Former Secretary of State Hillary Clinton (and wife of the President who signed the Religious Freedom Restoration Act into law two decades ago), doesn’t appear to understand the ruling she opposes: “It is very troubling that a sales clerk at Hobby Lobby who needs contraception, which is pretty expensive, is not going to get that service through her employer’s health-care plan because her employer doesn’t think she should be using contraception.” Opinions about birth-control are not at issue. Being forced to pay for abortifacients was the issue.
Senate majority leader Harry Reid’s voiced concern about the Hobby Lobby win was that “women’s lives are not determined by virtue of five white men.” He means the 5 conservative justices who decided the case. The Senate majority leader of the United States apparently thinks the color of the judges’ skin has a moral bearing on the decision, AND he is obviously unaware that only 4 of them are white.
House minority leader Nancy Pelosi doesn’t seem to understand what the Hobby Lobby case was about, recently tweeting “Allowing CEOs to limit the medical procedures available to employees is a gross violation of workers’ religious rights.” How contraceptives qualify as medical procedures and how this decision hinders religious rights we may never hear an explanation for. And then there’s this, from a briefing at the Capitol: “That court decision was a frightening one, that five men should get down to the specifics of whether a woman should use a diaphragm and [whether] she should pay for it herself or her boss. It’s not her boss’ business. His business is whatever his business is, but it’s not what contraception she uses.” Pelosi expects it to be a boss’ business to pay for 20 contraceptives, yet it isn’t a boss’ business if he doesn’t want to pay for 4 of them? This is self-defeating logic. Also, Pelosi’s perspective of “five men” deciding for “women” is an effort to frame this case as a “war on women,” an obvious straw man fallacy.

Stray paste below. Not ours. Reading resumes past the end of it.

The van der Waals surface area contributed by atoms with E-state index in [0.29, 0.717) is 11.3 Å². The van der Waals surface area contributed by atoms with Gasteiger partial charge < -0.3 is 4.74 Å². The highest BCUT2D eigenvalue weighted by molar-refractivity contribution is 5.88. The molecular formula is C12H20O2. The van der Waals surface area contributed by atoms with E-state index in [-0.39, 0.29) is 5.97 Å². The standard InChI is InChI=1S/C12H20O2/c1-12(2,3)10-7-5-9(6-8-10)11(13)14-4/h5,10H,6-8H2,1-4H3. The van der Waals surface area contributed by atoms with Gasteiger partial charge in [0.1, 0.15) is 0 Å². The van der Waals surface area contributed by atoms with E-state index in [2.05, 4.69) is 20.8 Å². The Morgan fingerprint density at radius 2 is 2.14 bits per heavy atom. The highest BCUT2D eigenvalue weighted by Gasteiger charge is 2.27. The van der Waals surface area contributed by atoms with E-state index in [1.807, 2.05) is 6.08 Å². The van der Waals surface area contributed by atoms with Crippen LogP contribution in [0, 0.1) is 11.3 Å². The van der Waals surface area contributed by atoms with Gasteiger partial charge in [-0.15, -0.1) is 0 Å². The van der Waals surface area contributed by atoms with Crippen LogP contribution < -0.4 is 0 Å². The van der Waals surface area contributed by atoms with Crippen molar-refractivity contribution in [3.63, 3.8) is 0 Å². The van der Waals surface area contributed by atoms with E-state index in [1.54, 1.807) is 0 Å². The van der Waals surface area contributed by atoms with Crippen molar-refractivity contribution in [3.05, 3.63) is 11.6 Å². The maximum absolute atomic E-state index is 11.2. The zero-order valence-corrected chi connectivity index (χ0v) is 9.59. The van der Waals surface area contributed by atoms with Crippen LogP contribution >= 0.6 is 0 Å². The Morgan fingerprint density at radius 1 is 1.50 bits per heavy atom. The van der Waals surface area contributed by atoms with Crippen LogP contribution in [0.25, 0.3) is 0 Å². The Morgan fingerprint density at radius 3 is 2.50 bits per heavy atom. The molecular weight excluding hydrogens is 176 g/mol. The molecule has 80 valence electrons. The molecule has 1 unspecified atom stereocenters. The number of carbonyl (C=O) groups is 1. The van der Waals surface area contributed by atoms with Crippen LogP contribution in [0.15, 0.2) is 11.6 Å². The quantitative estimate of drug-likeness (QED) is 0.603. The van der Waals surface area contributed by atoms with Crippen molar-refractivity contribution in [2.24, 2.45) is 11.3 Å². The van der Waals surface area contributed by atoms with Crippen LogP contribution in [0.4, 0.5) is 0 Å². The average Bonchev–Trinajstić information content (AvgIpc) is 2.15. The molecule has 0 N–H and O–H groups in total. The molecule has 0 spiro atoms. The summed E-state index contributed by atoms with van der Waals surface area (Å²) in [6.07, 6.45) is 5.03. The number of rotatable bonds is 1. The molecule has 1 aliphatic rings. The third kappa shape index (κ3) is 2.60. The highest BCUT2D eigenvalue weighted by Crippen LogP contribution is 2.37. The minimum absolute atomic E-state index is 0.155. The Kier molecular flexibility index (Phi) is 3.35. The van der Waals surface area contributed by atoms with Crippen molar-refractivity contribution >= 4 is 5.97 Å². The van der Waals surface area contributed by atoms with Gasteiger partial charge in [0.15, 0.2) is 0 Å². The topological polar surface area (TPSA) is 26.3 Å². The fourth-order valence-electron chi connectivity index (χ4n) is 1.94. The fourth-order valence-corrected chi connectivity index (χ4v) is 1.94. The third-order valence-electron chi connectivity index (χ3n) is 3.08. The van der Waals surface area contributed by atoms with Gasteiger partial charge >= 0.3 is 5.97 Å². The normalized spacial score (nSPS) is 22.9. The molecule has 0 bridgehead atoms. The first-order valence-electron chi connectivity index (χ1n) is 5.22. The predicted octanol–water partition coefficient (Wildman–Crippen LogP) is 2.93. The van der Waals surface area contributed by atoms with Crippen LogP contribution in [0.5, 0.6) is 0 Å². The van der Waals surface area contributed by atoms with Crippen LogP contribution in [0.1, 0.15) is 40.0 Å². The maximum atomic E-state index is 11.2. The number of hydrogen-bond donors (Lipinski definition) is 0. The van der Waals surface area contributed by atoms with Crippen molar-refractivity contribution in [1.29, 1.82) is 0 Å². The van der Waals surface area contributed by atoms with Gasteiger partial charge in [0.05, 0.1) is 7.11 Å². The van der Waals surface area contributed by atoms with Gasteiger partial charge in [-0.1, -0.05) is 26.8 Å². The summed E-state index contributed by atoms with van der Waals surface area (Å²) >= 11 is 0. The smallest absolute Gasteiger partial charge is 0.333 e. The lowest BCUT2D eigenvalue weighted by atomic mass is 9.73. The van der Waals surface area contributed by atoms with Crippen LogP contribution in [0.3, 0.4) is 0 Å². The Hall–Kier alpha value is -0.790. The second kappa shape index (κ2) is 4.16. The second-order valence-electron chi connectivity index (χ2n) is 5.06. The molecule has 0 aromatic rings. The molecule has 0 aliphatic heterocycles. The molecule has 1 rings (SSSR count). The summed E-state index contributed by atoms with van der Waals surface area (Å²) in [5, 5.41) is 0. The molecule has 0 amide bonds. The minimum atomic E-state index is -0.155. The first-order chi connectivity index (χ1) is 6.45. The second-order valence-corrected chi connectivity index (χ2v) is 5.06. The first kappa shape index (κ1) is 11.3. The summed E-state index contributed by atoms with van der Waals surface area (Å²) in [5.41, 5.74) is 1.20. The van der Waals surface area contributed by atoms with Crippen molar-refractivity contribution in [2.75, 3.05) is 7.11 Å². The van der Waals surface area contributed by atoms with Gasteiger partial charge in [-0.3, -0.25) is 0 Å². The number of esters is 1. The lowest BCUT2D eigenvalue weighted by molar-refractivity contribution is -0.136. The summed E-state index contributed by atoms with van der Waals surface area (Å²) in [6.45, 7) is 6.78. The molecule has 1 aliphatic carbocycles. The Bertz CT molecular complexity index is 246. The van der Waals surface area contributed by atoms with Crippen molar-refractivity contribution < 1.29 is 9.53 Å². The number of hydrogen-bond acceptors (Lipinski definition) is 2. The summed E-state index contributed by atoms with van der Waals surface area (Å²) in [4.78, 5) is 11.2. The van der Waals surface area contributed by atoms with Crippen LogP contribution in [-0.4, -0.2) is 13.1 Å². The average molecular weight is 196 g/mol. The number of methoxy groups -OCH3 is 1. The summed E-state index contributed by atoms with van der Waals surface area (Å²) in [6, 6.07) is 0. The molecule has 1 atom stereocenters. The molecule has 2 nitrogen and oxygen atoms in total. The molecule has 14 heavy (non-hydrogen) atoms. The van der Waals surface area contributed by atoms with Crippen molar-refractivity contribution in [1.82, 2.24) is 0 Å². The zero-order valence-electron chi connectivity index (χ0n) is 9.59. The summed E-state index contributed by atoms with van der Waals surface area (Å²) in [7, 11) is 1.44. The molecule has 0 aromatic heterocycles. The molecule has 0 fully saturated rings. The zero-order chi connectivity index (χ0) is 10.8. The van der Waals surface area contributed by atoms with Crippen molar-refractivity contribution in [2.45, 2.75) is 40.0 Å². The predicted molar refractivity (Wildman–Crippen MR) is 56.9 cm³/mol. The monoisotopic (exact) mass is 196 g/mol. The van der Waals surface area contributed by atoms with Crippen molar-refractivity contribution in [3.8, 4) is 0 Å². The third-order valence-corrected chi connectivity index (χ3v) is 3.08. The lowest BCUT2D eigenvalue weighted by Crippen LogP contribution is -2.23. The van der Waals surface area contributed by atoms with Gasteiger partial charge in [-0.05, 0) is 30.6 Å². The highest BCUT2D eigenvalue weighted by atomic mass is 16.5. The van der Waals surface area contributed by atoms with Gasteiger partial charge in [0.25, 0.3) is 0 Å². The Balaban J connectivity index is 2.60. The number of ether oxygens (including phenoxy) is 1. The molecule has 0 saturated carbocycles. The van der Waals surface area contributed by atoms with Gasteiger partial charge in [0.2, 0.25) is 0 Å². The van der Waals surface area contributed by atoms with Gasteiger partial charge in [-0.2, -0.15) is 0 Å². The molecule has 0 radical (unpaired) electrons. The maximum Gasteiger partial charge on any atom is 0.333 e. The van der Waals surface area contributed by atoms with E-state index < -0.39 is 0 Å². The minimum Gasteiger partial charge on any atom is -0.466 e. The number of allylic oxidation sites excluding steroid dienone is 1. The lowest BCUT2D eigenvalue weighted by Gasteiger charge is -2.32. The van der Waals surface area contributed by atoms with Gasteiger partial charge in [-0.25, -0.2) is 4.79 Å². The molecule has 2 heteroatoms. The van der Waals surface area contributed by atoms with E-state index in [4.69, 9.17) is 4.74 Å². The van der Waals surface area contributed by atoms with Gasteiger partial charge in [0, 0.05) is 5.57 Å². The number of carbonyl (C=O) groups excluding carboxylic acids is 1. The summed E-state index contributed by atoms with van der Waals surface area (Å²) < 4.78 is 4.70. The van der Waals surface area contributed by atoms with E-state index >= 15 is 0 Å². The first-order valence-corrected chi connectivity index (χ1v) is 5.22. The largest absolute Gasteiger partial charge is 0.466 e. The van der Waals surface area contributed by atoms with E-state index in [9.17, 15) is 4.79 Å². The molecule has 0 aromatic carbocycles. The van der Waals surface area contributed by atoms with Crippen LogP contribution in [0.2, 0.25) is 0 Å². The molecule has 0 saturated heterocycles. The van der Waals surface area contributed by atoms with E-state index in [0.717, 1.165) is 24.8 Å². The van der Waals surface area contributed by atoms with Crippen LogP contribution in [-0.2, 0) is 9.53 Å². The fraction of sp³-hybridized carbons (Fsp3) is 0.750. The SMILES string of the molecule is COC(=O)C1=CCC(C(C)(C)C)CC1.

It isn’t about race, sex, or birth-control, but every US citizen’s right to freedom of religion and freedom of expression. This means we can not only go to church Sunday morning, but we can live out our faith and our deepest convictions in our everyday lives. The Religious Freedom Restoration Act sought to affirm the First Amendment of the Constitution and what our country’s Founders sought to establish, a union where differing religious expression could exist without government interference. That’s more or less why America happened; we didn’t have that freedom under British rule. When the House passed RFRA unanimously in 1993, the Senate passed it 97-3, and democratic President Clinton signed it into law, it became a reinforcement of a core American principal. RFRA doesn’t completely prohibit government interference in religious expression, but puts a specific limit on it. The government must have a compelling interest in interfering with religion, and if it has compelling interest, it must interfere in the least restrictive way possible. The Supreme Court found that the HHS requirement failed to do this in the case of Hobby Lobby and Conastoga Wood.